c) Scan for bias and deception in the tone, word choice, and images
- Does the story try to use scientific-sounding language to seem more legitimate? Tactics like ‘scienceploitation’ are often used to push questionable COVID-19 prevention strategies and treatments
- Does it use biased or loaded and politicized phrases like ‘Wuhan virus’ or ‘big pharma’?
- Do the photos, videos, or charts seem questionable? (e.g. A fake Facebook photo of a supposed COVID-19 patient was actually someone with MRSA)
(L: Screenshot of a forwarded WhatsApp message of a purported memo sent by a Stanford Hospital board member (March 13, 2020); R: Tweet from Stanford University refuting the hoax message (March 13, 2020))
d) Check the credentials/reputation of the researcher
- Dig even deeper into the expert being cited! Even if their credentials seem legitimate at first glance (e.g. a PhD or an MD), do a Google search to see their reputation among other experts. Has their research been strongly supported, or widely debunked?
Pro tip: Search for the expert’s name along with keywords like ‘retraction’, ‘fabrication’, ‘falsified data’, ‘scientific misconduct’, ‘pseudoscience’ or ‘conspiracy theory’
For credible sources of health information on COVID-19:
- Myths & Misinformation section of our COVID-19 Information Guide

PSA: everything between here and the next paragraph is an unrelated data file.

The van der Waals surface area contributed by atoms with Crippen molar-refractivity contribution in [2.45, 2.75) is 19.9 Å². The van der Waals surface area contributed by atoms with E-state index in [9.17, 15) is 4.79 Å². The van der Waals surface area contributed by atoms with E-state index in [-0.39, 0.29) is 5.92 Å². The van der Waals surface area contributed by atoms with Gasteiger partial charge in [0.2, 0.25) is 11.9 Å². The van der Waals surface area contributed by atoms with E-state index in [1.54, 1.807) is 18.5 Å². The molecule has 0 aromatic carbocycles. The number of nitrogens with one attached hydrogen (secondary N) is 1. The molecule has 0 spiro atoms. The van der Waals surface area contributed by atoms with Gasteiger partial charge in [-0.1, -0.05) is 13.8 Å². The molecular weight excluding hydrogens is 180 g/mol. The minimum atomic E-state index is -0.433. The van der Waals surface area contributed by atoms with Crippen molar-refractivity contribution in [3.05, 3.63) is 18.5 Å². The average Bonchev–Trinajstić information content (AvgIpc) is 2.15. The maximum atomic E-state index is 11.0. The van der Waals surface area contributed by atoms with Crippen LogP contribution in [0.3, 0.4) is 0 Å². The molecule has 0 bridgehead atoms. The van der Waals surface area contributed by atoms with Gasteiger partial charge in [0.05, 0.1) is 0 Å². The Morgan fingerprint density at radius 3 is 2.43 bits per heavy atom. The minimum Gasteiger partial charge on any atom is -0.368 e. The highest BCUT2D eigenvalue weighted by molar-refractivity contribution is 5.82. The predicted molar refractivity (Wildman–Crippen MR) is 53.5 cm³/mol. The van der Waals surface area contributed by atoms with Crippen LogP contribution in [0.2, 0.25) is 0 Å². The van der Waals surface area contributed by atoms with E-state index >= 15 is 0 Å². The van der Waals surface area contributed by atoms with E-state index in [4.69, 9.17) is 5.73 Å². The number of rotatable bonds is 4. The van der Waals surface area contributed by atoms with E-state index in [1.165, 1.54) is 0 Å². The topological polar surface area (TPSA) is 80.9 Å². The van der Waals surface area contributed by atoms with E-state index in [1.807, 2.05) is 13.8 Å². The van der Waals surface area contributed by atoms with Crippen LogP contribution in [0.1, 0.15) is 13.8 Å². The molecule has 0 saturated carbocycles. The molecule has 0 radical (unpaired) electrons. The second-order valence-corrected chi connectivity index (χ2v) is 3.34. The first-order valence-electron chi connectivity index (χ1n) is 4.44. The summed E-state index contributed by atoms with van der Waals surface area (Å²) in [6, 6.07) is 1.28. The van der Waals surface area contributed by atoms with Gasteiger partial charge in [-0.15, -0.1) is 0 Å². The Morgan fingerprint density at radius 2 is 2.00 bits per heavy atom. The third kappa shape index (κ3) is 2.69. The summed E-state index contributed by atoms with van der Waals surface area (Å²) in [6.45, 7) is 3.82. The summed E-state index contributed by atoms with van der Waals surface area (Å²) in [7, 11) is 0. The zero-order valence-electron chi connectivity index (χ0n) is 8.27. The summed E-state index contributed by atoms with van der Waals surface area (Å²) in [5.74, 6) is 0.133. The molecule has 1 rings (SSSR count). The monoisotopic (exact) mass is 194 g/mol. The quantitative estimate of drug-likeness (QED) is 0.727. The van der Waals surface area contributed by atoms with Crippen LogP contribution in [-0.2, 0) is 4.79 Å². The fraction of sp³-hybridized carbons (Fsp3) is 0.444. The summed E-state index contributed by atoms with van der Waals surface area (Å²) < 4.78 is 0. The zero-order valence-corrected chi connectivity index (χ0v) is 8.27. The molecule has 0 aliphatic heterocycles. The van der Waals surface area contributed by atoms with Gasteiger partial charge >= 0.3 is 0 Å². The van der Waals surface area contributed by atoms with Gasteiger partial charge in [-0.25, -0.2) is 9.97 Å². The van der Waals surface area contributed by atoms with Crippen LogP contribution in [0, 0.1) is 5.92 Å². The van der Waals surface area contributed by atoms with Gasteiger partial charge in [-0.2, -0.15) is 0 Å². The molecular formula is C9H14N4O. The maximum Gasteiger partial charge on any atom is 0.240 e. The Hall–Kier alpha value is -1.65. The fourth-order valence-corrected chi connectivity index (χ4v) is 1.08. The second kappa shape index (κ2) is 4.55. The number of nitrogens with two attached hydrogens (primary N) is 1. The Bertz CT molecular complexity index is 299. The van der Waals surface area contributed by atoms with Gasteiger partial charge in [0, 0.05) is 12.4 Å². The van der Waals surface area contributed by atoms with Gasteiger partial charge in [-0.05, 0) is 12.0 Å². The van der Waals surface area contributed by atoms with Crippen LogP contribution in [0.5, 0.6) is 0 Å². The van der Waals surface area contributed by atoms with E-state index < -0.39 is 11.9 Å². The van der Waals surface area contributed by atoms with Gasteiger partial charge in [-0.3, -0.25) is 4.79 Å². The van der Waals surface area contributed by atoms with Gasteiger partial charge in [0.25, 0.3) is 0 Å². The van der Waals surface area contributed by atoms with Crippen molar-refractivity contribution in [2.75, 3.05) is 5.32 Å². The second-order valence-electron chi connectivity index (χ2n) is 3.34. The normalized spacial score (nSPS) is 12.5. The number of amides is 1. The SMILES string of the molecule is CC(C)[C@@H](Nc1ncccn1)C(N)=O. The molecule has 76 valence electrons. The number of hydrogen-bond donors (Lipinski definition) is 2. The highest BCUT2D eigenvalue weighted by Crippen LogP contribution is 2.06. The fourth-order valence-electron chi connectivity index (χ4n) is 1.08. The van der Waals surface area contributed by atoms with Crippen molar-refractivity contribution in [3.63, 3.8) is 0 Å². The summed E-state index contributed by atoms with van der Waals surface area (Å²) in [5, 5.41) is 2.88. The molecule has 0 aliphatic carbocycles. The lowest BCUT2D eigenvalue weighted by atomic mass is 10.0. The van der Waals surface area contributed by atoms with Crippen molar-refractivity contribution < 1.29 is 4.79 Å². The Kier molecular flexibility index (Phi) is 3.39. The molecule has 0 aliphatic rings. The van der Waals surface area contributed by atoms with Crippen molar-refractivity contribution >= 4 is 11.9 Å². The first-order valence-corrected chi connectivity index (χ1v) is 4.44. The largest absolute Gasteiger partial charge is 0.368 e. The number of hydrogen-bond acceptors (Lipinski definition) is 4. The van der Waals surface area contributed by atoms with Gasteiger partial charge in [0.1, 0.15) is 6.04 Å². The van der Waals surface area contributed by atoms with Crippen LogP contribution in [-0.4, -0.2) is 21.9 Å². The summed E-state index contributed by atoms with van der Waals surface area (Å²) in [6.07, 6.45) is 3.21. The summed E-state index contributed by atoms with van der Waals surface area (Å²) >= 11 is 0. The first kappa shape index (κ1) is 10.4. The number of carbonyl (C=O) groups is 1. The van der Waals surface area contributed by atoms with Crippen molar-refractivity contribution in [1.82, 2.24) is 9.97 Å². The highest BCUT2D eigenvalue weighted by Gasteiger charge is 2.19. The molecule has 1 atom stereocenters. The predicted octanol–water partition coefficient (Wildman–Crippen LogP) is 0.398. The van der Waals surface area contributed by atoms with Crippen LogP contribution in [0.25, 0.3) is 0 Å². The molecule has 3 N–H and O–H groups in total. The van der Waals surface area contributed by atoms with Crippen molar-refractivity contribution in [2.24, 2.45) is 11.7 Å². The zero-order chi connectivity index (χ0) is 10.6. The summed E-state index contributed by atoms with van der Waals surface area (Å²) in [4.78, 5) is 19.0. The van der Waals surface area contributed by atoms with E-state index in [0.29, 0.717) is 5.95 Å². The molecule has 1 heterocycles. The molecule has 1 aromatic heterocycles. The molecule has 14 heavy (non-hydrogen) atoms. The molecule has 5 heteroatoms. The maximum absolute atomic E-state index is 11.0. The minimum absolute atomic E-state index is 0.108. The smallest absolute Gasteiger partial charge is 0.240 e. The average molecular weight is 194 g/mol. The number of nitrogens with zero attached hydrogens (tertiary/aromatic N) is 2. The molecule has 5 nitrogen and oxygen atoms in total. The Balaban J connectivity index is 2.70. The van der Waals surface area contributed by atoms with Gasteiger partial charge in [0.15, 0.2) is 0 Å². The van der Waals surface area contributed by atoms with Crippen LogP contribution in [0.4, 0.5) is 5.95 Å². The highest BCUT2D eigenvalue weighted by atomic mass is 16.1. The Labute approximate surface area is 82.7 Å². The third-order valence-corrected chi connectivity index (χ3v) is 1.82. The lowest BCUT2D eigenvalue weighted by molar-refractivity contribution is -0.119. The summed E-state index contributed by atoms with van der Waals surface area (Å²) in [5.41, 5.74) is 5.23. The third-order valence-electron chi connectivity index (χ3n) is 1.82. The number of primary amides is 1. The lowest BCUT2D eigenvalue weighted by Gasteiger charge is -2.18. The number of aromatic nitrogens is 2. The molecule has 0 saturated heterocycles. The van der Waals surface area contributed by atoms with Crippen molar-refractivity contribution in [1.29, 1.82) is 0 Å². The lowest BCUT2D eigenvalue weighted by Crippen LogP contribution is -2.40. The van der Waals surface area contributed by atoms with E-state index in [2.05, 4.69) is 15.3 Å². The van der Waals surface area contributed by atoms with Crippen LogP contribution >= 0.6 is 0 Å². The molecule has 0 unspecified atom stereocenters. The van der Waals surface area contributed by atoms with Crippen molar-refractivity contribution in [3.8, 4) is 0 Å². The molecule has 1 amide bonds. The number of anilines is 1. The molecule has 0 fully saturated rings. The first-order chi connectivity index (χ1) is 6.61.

- How do I spot fake news? (U of T Libraries)
- Coronavirus: How bad information goes viral (BBC, March 19, 2020)
- ‘This is misinformation on steroids’: The Canadian who took on Gwyneth Paltrow is debunking coronavirus myths (The Toronto Star, April 6, 2020)
How do I cite this FAQ resource?
You are welcome to share this FAQ with others, or adapt/reuse it and its content. It is licensed under a Creative Commons Attribution-NonCommercial-ShareAlike 4.0 International License . You are free to share, copy, adapt, or transform upon this material under the following terms:
1) Attribution: You must give appropriate credit, provide a link to the license, and indicate if changes were made
2) NonCommercial: You may not use these materials for commercial purposes
3) ShareAlike: If you mix, transform, or build upon the material, you must distribute your contributions under the same license as the originalIf you are linking to or adapting this resource, here are some examples of how to cite this:
"How can I spot misinformation about the coronavirus and COVID-19?" by the Gerstein Science Information Centre, University of Toronto Libraries used under CC-BY-NC-SA 4.0/modified from original.
"How can I spot misinformation about the coronavirus and COVID-19?"by the Gerstein Science Information Centre, University of Toronto Libraries is licensed under CC-BY-NC-SA 4.0.
Ulrich's Periodical Directory can tell you if the journal that your article comes from is peer reviewed.